The Affiliate Summit is perhaps Shawn Collin’s crowning achievement in his career as an affiliate marketing guy. It’s a no mean feat to bring together people and make an event of this scale successful, particularly when one has so many affiliate conventions and conferences to choose from. Shawn has been into affiliate marketing since 1997 and since then has notched up an impressive record as a doer of things.
The multi-tasker is Co-Editor-in-Chief of FeedFront Magazine and already has to his credit several well-received books that include Extra Money Answer and Successful Affiliate Marketing for Merchants. His weekly podcast 7 Minutes in Affiliate Heaven on GeekCast.fm is a looked forward to event for those that wish to stay at the top of their game in this business.
Publications where he has been published include Entrepreneur Magazine, Internet Retailer, Inc. Magazine, the New York Times, and the Wall Street Journal. Shawn will talk on First Timers Orientation for Affiliate Summit – you don’t want to miss it because this talk sets the tone for the rest of your interactions at the summit.
Freemium vs Premium
Google with OpenID
Google Notebook, Evernote or BackPack?
Netbooks vs iPhones
Mac Adoption with the Kids
iPhone App Restrictions
Windows 7: Will It Save Microsoft?
Linux Desktops and New Ubuntu
Google Maps on iPhone
Mint.com and Stupid web2.0 names
eCommerce is Big in Japan
Todd’s Picks: Fring, Panolab, Classic eBook Reader
Sam’s Picks: Everest, VoteReport
A new report from Asustek (say it out loud… it’s fun) says the company will be shipping $200 variations of its now famous (and ubiquitous) eee PC.
I grabbed a 7″ model in January of this year before Asus flooded the market with more variations than imaginable. It’s one of their “weaker” machines in terms of specs now, but I still love the little guy to death and wouldn’t part with him for an ATOM processor-based 8.9″ eee for anything.
Part of the charm and mystique of the little computer that started a revolution is its amazingly small size and form factor. I constantly get asked what it is when I’m out in public. When I have the eee and a Kindle at a coffee shop, I look like a real geek freak.
So, go grab a 7 inch Asus eee while you can (only $330 at Amazon!). They are cheap and don’t have as many features as the more expensive 8.9 or 10 inch models, but we’re talking about a netbook here. All you need is Firefox and you’re good to go.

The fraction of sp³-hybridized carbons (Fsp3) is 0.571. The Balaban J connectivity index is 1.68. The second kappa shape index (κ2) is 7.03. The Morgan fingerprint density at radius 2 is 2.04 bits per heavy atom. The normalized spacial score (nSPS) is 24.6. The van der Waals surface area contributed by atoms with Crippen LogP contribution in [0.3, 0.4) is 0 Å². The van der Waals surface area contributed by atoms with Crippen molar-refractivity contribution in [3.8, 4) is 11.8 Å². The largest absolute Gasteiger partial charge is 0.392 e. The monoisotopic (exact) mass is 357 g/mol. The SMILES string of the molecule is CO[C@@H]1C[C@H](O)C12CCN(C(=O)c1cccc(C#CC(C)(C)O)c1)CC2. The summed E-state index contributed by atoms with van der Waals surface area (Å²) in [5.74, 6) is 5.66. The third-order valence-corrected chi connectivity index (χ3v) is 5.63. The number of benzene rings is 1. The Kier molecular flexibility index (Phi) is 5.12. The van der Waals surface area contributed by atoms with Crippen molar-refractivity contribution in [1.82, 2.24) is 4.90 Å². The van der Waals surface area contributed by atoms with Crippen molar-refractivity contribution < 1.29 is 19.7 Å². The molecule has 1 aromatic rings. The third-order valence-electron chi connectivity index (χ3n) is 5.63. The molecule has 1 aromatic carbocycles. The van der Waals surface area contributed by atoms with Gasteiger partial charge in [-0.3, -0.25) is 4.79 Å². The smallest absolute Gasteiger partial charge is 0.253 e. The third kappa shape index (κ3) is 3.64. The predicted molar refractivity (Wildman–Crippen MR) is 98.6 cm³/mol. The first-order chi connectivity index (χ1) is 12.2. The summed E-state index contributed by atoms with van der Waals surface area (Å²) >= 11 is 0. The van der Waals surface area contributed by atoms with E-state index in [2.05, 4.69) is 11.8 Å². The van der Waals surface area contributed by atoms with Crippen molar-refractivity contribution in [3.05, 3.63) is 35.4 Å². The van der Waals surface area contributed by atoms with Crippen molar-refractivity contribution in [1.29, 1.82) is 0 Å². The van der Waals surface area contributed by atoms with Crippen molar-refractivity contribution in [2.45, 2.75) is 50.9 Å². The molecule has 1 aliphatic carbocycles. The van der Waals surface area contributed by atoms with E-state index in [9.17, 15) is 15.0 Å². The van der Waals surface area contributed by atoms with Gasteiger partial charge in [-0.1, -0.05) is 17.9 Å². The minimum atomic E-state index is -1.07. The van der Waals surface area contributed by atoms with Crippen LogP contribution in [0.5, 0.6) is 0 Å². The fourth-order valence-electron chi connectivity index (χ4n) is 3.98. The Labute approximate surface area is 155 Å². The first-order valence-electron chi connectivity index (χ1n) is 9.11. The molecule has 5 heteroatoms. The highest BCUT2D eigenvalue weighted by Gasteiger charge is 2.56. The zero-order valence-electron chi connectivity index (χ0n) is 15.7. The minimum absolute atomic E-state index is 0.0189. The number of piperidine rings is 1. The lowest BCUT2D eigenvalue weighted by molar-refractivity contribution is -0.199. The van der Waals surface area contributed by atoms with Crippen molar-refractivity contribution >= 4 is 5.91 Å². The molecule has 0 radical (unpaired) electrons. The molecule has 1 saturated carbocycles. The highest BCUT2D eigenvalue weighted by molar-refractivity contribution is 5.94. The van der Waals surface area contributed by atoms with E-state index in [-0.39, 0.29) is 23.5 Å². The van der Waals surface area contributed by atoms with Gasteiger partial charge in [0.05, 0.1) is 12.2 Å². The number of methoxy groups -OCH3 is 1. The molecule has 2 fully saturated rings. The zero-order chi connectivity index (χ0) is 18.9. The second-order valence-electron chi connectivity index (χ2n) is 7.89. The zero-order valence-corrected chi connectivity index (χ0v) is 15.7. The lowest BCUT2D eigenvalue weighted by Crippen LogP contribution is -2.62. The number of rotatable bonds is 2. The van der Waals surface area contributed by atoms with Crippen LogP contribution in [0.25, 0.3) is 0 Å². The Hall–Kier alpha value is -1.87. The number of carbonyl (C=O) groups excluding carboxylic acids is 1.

Since we’re on a political kick here, head over to GeekCast and listen to the latest RedHatBlueHat podcast.
Despite Shawn’s rather biased show description, it was a well balanced and heated show where I do what I do every week… ask policy questions and have to fend off the politics of personal destruction that the Red Hats keep retreating to any time the water gets warm.
RedHatBlueHat : GeekCast.fm: “The fourth installment of RedHatBlueHat featured Tim Jones, Shawn Collins, Mike Allen, Sam Harrelson, and Todd Crawford getting worked up about money and war.
This week focused on a John McCain interview on the Today Show where he made comments about Iraq and ‘big oil’ that got the Obama camp worked into a tizzy.”
Even if you’re not a political junkie, it’s a fun show.
I turn 30 just a few days after this year’s Affiliate Summit East. Helping me ring in my third decade is good enough reason to come to Boston, right? Well, even if you haven’t gotten a ticket yet, there’s a very good offer on the table for today.
For today only, Affiliate Summit is running a special promotion where anyone who hasn’t already registered for the Affiliate Summit East in Boston (August 10-12) can get a free exhibit hall pass…
Everybody that is currently registered for Affiliate Summit 2008 East, taking place August 10-12 in Boston, is welcome to share the following coupon code with their friends and colleagues who are not yet registered:
This code is good for a free exhibit hall only pass (value $199).”
So, if you haven’t registered to come, you definitely should today. I can’t recommend the show enough (not just because I’m the “Minister of Social Media” this time) but because it really is the premier event for learning, networking and recruiting affiliates in the performance marketing space.
The speaker list is quite varied this year and the Affiliate Summit team has really mixed things up (in a good way) to keep the East show fresh.